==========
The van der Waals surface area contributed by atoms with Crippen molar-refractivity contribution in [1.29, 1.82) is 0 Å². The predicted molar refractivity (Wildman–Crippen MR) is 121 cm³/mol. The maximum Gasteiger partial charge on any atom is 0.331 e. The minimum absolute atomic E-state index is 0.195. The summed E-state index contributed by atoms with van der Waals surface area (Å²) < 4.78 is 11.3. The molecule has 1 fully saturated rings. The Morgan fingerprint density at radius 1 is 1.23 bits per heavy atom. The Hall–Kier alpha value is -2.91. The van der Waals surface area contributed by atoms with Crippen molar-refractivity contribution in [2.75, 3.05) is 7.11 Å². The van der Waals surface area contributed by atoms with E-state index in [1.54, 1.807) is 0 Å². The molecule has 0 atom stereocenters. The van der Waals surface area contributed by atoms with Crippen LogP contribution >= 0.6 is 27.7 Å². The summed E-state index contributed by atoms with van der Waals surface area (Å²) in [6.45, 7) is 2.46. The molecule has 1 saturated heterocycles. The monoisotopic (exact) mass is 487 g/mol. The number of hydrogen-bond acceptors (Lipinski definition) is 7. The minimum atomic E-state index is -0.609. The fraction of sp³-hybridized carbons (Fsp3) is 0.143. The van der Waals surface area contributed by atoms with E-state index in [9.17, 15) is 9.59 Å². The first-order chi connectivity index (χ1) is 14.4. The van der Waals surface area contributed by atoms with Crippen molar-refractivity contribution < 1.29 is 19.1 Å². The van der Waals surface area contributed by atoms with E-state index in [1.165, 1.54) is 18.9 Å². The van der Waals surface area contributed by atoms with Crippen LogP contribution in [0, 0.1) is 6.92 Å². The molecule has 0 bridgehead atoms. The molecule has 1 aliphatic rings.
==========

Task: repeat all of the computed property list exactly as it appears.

The van der Waals surface area contributed by atoms with Crippen molar-refractivity contribution in [1.29, 1.82) is 0 Å². The predicted molar refractivity (Wildman–Crippen MR) is 121 cm³/mol. The maximum Gasteiger partial charge on any atom is 0.331 e. The minimum absolute atomic E-state index is 0.195. The summed E-state index contributed by atoms with van der Waals surface area (Å²) < 4.78 is 11.3. The molecule has 1 fully saturated rings. The Morgan fingerprint density at radius 1 is 1.23 bits per heavy atom. The Hall–Kier alpha value is -2.91. The van der Waals surface area contributed by atoms with Crippen molar-refractivity contribution in [2.75, 3.05) is 7.11 Å². The van der Waals surface area contributed by atoms with E-state index in [1.54, 1.807) is 0 Å². The molecule has 0 atom stereocenters. The van der Waals surface area contributed by atoms with Crippen LogP contribution >= 0.6 is 27.7 Å². The summed E-state index contributed by atoms with van der Waals surface area (Å²) in [6.45, 7) is 2.46. The molecule has 1 saturated heterocycles. The monoisotopic (exact) mass is 487 g/mol. The number of hydrogen-bond acceptors (Lipinski definition) is 7. The minimum atomic E-state index is -0.609. The fraction of sp³-hybridized carbons (Fsp3) is 0.143. The van der Waals surface area contributed by atoms with E-state index in [9.17, 15) is 9.59 Å². The first-order chi connectivity index (χ1) is 14.4. The van der Waals surface area contributed by atoms with Crippen molar-refractivity contribution < 1.29 is 19.1 Å². The van der Waals surface area contributed by atoms with E-state index in [1.165, 1.54) is 18.9 Å². The van der Waals surface area contributed by atoms with Crippen LogP contribution in [0, 0.1) is 6.92 Å². The molecule has 0 bridgehead atoms. The molecule has 1 aliphatic rings.